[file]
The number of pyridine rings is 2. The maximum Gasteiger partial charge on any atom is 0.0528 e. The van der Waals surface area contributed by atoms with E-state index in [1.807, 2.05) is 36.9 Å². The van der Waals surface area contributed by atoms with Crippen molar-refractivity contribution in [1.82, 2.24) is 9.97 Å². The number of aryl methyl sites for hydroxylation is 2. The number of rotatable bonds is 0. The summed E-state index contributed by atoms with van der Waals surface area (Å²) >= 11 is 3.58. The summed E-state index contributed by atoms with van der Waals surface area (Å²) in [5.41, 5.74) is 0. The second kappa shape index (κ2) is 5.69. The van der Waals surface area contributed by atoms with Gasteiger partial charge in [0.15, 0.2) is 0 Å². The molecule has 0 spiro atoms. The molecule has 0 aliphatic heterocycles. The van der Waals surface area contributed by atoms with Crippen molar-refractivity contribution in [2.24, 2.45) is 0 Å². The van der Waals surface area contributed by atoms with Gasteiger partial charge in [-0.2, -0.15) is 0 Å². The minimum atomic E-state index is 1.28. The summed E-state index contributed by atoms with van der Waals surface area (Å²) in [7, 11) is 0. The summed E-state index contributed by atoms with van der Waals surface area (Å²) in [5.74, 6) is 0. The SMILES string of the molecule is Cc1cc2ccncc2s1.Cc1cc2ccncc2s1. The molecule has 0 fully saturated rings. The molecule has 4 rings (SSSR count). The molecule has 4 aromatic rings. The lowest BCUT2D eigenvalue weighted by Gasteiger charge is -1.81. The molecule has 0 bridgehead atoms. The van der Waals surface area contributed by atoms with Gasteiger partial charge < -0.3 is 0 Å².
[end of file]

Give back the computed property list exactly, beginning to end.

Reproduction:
The number of pyridine rings is 2. The maximum Gasteiger partial charge on any atom is 0.0528 e. The van der Waals surface area contributed by atoms with E-state index in [1.807, 2.05) is 36.9 Å². The van der Waals surface area contributed by atoms with Crippen molar-refractivity contribution in [1.82, 2.24) is 9.97 Å². The number of aryl methyl sites for hydroxylation is 2. The number of rotatable bonds is 0. The summed E-state index contributed by atoms with van der Waals surface area (Å²) >= 11 is 3.58. The summed E-state index contributed by atoms with van der Waals surface area (Å²) in [5.41, 5.74) is 0. The second kappa shape index (κ2) is 5.69. The van der Waals surface area contributed by atoms with Gasteiger partial charge in [0.15, 0.2) is 0 Å². The molecule has 0 spiro atoms. The molecule has 0 aliphatic heterocycles. The van der Waals surface area contributed by atoms with Crippen molar-refractivity contribution in [2.24, 2.45) is 0 Å². The van der Waals surface area contributed by atoms with Gasteiger partial charge in [-0.2, -0.15) is 0 Å². The minimum atomic E-state index is 1.28. The summed E-state index contributed by atoms with van der Waals surface area (Å²) in [7, 11) is 0. The summed E-state index contributed by atoms with van der Waals surface area (Å²) in [5.74, 6) is 0. The SMILES string of the molecule is Cc1cc2ccncc2s1.Cc1cc2ccncc2s1. The molecule has 0 fully saturated rings. The molecule has 4 rings (SSSR count). The molecule has 4 aromatic rings. The lowest BCUT2D eigenvalue weighted by Gasteiger charge is -1.81. The molecule has 0 bridgehead atoms. The van der Waals surface area contributed by atoms with Gasteiger partial charge < -0.3 is 0 Å².